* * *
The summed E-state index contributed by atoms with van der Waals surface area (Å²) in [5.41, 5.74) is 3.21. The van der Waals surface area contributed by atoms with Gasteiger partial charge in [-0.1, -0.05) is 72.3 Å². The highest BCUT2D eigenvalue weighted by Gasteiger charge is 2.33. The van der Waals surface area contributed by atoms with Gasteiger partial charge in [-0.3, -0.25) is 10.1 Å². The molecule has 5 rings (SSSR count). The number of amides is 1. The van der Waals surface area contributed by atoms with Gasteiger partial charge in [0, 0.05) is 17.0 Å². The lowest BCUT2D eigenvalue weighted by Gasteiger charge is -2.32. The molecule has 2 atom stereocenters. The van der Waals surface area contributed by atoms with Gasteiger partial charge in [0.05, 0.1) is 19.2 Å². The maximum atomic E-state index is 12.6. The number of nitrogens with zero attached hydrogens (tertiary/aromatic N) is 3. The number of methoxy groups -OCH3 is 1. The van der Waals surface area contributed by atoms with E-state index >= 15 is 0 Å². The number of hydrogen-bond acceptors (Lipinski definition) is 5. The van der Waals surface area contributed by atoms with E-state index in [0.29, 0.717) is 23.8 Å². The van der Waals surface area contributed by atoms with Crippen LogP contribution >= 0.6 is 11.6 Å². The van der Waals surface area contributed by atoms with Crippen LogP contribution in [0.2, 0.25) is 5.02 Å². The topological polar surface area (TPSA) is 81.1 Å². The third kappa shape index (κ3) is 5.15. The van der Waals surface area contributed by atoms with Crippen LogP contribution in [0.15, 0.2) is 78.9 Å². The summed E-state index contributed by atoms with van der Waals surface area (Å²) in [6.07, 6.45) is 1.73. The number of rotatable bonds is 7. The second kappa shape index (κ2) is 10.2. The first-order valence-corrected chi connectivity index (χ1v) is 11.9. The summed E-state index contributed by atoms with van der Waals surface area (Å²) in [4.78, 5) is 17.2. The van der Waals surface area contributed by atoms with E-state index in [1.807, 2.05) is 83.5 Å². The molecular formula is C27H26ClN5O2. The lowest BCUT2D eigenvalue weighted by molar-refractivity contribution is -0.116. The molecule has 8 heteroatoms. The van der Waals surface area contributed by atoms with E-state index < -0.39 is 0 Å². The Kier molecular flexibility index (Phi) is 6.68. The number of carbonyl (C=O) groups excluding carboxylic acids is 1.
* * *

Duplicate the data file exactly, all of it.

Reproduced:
The summed E-state index contributed by atoms with van der Waals surface area (Å²) in [5.41, 5.74) is 3.21. The van der Waals surface area contributed by atoms with Gasteiger partial charge in [-0.1, -0.05) is 72.3 Å². The highest BCUT2D eigenvalue weighted by Gasteiger charge is 2.33. The van der Waals surface area contributed by atoms with Gasteiger partial charge in [-0.3, -0.25) is 10.1 Å². The molecule has 5 rings (SSSR count). The number of amides is 1. The van der Waals surface area contributed by atoms with Gasteiger partial charge in [0, 0.05) is 17.0 Å². The lowest BCUT2D eigenvalue weighted by Gasteiger charge is -2.32. The molecule has 2 atom stereocenters. The van der Waals surface area contributed by atoms with Gasteiger partial charge in [0.05, 0.1) is 19.2 Å². The maximum atomic E-state index is 12.6. The number of nitrogens with zero attached hydrogens (tertiary/aromatic N) is 3. The number of methoxy groups -OCH3 is 1. The van der Waals surface area contributed by atoms with E-state index >= 15 is 0 Å². The number of hydrogen-bond acceptors (Lipinski definition) is 5. The van der Waals surface area contributed by atoms with E-state index in [0.29, 0.717) is 23.8 Å². The van der Waals surface area contributed by atoms with Crippen LogP contribution >= 0.6 is 11.6 Å². The van der Waals surface area contributed by atoms with Crippen LogP contribution in [0.2, 0.25) is 5.02 Å². The topological polar surface area (TPSA) is 81.1 Å². The third kappa shape index (κ3) is 5.15. The van der Waals surface area contributed by atoms with Crippen LogP contribution in [0.15, 0.2) is 78.9 Å². The summed E-state index contributed by atoms with van der Waals surface area (Å²) in [6.07, 6.45) is 1.73. The number of rotatable bonds is 7. The second kappa shape index (κ2) is 10.2. The first-order valence-corrected chi connectivity index (χ1v) is 11.9. The summed E-state index contributed by atoms with van der Waals surface area (Å²) in [4.78, 5) is 17.2. The van der Waals surface area contributed by atoms with E-state index in [1.807, 2.05) is 83.5 Å². The molecular formula is C27H26ClN5O2. The lowest BCUT2D eigenvalue weighted by molar-refractivity contribution is -0.116. The molecule has 8 heteroatoms. The van der Waals surface area contributed by atoms with E-state index < -0.39 is 0 Å². The Kier molecular flexibility index (Phi) is 6.68. The number of carbonyl (C=O) groups excluding carboxylic acids is 1.